Abusive relationships have a common signifier: Eventually, the abuser begins to control the perception of the person being abused. The classic tactic is to blur the abused person’s sense of reality — so that the abuse they suffer appears not only normal and familiar, but even justified.

If you’re not thinking of Donald Trump and his hardline, anti-immigrant adviser Stephen Miller right now, look again. “Innocent Americans,” Miller claimed recently, “are victimized on a daily basis because of illegal immigration.”

But if you’ve paid any attention to the news lately, it’s plain that immigrants are the ones being victimized.

This spring, the Trump administration instituted a “zero tolerance” policy toward undocumented immigrants, vowing to criminally prosecute immigrants who would normally face only a civil violation for crossing the border without inspection — along with asylum seekers who break no laws at all. It’s a classic tactic to abuse people who’ve already been victimized, and then to blame the victims.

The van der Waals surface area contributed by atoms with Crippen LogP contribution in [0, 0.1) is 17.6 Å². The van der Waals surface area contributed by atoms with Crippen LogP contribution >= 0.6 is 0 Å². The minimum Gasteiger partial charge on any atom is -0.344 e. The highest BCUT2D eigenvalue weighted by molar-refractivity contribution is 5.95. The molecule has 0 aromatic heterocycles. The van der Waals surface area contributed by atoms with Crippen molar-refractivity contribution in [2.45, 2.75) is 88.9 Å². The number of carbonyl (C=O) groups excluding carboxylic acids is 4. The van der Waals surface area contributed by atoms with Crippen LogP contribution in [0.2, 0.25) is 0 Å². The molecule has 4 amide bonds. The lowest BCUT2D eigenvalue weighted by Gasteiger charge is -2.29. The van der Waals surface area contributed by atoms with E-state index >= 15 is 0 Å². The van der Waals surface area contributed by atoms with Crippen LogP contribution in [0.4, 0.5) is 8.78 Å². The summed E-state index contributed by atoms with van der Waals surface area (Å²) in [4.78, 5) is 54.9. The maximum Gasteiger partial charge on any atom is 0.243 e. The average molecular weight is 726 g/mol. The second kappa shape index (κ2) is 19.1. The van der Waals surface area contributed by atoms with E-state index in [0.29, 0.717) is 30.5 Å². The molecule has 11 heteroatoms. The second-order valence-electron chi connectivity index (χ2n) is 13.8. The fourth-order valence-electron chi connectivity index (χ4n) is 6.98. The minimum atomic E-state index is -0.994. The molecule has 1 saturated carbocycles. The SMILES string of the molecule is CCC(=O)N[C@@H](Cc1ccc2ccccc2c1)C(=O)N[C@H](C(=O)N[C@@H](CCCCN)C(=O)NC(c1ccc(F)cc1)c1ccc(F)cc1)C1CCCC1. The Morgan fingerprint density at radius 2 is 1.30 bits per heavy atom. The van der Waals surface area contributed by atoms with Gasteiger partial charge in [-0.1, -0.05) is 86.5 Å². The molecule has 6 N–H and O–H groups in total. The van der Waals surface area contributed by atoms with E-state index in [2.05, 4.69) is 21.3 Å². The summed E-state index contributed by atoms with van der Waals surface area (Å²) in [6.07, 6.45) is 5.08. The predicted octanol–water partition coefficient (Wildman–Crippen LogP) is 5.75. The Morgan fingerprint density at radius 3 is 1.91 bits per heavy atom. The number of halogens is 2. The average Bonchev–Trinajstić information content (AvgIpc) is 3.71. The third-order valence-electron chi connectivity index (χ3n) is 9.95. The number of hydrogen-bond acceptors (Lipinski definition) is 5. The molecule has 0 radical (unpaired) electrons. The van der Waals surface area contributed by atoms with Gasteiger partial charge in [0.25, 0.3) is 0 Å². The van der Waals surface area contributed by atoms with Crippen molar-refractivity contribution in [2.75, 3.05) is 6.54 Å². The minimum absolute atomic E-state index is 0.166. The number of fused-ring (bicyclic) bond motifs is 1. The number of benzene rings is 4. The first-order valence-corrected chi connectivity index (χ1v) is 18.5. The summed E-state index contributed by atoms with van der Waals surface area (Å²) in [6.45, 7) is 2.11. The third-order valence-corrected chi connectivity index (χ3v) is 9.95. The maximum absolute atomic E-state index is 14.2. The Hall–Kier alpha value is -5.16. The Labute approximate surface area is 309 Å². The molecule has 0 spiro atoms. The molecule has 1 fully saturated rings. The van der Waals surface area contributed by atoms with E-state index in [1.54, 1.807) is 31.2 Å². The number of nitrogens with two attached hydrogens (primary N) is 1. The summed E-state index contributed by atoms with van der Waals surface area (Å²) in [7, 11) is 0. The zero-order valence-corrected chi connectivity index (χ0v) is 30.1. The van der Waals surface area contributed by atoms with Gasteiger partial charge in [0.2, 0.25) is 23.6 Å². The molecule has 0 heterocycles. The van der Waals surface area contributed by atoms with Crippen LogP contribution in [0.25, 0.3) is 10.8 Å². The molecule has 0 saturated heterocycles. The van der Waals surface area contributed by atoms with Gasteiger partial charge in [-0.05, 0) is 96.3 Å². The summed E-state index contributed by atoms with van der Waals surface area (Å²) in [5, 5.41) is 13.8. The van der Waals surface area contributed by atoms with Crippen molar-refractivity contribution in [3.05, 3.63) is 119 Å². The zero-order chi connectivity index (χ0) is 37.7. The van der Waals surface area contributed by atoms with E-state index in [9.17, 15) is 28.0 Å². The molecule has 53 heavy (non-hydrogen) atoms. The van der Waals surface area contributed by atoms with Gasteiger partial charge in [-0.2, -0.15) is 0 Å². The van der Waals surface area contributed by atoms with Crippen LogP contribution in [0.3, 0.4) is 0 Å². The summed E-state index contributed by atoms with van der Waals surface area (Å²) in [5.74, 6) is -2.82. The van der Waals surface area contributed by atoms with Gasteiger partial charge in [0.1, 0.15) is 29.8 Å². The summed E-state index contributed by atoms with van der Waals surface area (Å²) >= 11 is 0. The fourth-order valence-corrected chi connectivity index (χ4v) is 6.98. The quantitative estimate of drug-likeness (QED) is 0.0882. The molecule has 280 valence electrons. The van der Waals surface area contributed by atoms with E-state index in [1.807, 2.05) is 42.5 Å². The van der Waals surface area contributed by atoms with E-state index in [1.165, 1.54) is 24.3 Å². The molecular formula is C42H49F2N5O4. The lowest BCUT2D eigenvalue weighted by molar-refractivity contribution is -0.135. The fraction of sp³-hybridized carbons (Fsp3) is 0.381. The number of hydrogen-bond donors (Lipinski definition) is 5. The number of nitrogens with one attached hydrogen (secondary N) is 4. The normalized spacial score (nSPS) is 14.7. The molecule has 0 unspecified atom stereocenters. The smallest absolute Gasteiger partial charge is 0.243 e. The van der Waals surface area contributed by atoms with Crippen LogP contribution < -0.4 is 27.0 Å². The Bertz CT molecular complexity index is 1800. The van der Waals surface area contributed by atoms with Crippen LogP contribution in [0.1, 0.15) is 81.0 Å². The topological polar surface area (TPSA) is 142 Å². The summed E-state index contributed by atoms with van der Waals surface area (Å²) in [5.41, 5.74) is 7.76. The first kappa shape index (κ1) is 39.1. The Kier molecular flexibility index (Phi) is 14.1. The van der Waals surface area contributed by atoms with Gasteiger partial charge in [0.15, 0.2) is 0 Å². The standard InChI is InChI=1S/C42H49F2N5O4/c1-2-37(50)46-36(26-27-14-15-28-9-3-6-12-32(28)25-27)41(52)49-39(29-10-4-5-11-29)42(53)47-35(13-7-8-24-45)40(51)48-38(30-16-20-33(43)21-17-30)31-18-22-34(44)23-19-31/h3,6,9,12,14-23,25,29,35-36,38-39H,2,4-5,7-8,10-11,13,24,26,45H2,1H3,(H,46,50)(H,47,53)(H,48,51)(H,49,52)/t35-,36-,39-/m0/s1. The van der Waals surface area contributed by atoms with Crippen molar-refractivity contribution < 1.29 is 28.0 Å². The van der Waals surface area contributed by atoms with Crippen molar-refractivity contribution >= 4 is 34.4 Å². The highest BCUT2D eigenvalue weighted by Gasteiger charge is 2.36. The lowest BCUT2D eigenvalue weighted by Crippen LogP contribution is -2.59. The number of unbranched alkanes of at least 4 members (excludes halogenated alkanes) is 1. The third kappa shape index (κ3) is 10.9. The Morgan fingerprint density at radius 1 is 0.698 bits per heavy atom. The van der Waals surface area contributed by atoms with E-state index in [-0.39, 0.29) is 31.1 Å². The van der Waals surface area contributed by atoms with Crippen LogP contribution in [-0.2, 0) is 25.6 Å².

Karla Molinar-Arvizo is a New Mexico Fellow at the Institute for Policy Studies.

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